It’s three o’clock on a wet and sultry October afternoon in Toyota City just outside Nagora in Japan. These are not the best conditions for generating solar power, but Toyota’s house is just about holding its own against the light and scant air conditioning requirements of a host of foreign journalists.
A roof full of solar panels is generating a sluggish 0.7kWh, not good enough to charge the plug-in hybrid car charging up outside in the drive, but the Home Energy Management (HEMS) system isn’t designed to amp up this three-bed eco house any more than it already is, just to make the best use of what’s available.
It might even chose to drain the car’s battery to keep the lights on, preferring instead to use mains electricity to charge the car and the house’s battery in the middle of the night when demand is lower, watts are cheaper and the environmental impact is lessened. Or maybe the weather forecast says it will cheer up tomorrow, in which case, perhaps we’ll let the sun have a crack at charging the batteries first.
We already knew Toyota built houses, the successful home building part of the business was hived off as a separate subsidiary part of the company a couple of years ago and it builds about 15,000 homes a year, but these HEMS-equipped houses are the state of the art.
On sale at about €400,000 not including the house battery, these houses are a rich person’s pad, especially in Japan where building land is at a monster premium, but Toyota has installed about 67 such buildings in two locations in its Ecoful Town, an ambitious and very joined up environmental test bed in Toyota City.
The HEMS houses are part of a much larger study on environmental and efficient mobility, known as the low carbon society field test system, which includes (as well as the wired up houses) about 20 hydrogen filling stations to feed the thirst of a fleet of fuel-cell cars that will go on sale next year as well as some 21 charging stations and hire points for squadrons of tiny one and two seat electric vehicles, bikes and scooters in a system similar to the Autolib’ electric-car sharing system in Paris with vehicles available to hire by the hour, or minute.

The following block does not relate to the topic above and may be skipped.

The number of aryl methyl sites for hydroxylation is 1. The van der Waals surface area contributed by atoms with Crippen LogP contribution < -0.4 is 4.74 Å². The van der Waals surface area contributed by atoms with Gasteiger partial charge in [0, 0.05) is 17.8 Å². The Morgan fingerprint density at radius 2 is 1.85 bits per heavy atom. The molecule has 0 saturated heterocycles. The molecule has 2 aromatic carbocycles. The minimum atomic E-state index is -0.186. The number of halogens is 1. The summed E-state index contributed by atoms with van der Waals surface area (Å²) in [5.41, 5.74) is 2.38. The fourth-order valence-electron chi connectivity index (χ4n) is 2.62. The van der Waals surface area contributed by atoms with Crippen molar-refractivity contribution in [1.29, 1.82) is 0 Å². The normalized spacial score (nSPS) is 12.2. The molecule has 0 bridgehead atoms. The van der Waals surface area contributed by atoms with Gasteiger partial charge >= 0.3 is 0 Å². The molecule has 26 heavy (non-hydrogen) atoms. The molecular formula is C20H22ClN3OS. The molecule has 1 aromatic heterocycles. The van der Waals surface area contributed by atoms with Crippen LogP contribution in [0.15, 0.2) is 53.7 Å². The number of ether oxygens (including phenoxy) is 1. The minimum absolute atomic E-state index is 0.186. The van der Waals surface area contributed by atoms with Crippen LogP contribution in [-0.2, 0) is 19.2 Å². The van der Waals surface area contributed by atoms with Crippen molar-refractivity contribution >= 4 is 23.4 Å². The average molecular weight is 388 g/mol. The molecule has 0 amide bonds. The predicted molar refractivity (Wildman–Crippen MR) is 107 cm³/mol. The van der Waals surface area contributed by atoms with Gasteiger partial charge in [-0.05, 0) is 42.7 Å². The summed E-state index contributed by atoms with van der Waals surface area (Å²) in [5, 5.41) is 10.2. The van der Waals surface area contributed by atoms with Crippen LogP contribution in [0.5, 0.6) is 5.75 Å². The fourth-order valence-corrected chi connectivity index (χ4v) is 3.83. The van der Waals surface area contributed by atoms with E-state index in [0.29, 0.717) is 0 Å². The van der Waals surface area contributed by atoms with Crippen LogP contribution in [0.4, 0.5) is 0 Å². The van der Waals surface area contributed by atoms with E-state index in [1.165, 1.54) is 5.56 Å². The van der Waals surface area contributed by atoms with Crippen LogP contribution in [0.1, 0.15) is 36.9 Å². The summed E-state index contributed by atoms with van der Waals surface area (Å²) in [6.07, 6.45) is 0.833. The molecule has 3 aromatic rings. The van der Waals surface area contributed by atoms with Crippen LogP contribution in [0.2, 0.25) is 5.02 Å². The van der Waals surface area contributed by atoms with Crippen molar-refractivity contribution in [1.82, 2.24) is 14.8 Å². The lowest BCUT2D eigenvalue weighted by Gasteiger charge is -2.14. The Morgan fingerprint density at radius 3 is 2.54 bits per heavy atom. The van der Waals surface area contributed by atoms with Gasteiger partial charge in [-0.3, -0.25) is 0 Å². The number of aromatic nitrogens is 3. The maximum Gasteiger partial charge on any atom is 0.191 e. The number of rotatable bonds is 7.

One of the most exciting of those vehicles is the i-ROAD concept revealed at the Geneva Show this March and you can read our impressions of that car elsewhere. But the majority of the 100 electric runabouts will be of the COMS vehicle, a more pedestrian, non-tilting 380kg four wheeler, powered with a conventional lead-acid battery pack and capable of a 34-mile (55km) range and top speed of 37mph (60km/h) and requiring six hours to fully charge from exhausted.
You book via a computer or smart phone, pay on line with a credit card and hire costs are £1.30 for the first 10 minutes and 13 pence a minute after that with a 0.0065p per minute loading time. Typical journeys are about eight kilometres and half an hour, so that’ll be about £4. Not everyone hires these monoposto runabouts, however, and Toyota expects to sell about 3,000 a year in Japan at prices ranging from ¥700,000 (£4,515) to ¥1 million (£6,450) and the Japanese subsidiary of the 7-eleven stores has recently committed to buy 13,000 COMS vehicles over the next few years.
All good news for the sales figures, but what’s going on here is the mining of the data. Via a complex computer programme known as the Energy Date Management System (EDMS) the city fathers of Toyota City aim to link up most of the 422,000 population in the 918km² area. EDMS garners information on weather, temperature, traffic conditions and peak flows and provides prediction, advice to the population, transport companies (so more or bigger buses can be deployed in demand spikes for example) as well as directing systems and people towards low-priced off-peak electricity supply.
Consumers get positive eco points (as sort of eco Green Shield Stamps), which can be used to buy eco products. Positive benefits for the population include transportation advice across a wide variety of modes, including trains, buses, roads and the availability of electric vehicles and lower power bills (Toyota says that early results indicate that EDMS can save a further 20 per cent over the already green lives of the Toyota City inhabitants).
There is a cost in terms of the Orwellian surveillance of the population, but Toyota says it is managing this carefully, with data anonymisation. It also claims that attitudes towards sharing of energy-conservation data like this have become more positive after the stricken Fukushima nuclear power station disaster.
The advantages for Toyota are an invaluable source of real time data to help develop a new range of electric vehicles. We’ll be providing our own source next year, when 70 i-Road and COMS vehicles go on test in Grenoble, France next year for a three-year study on how we Europeans will live with the electric car.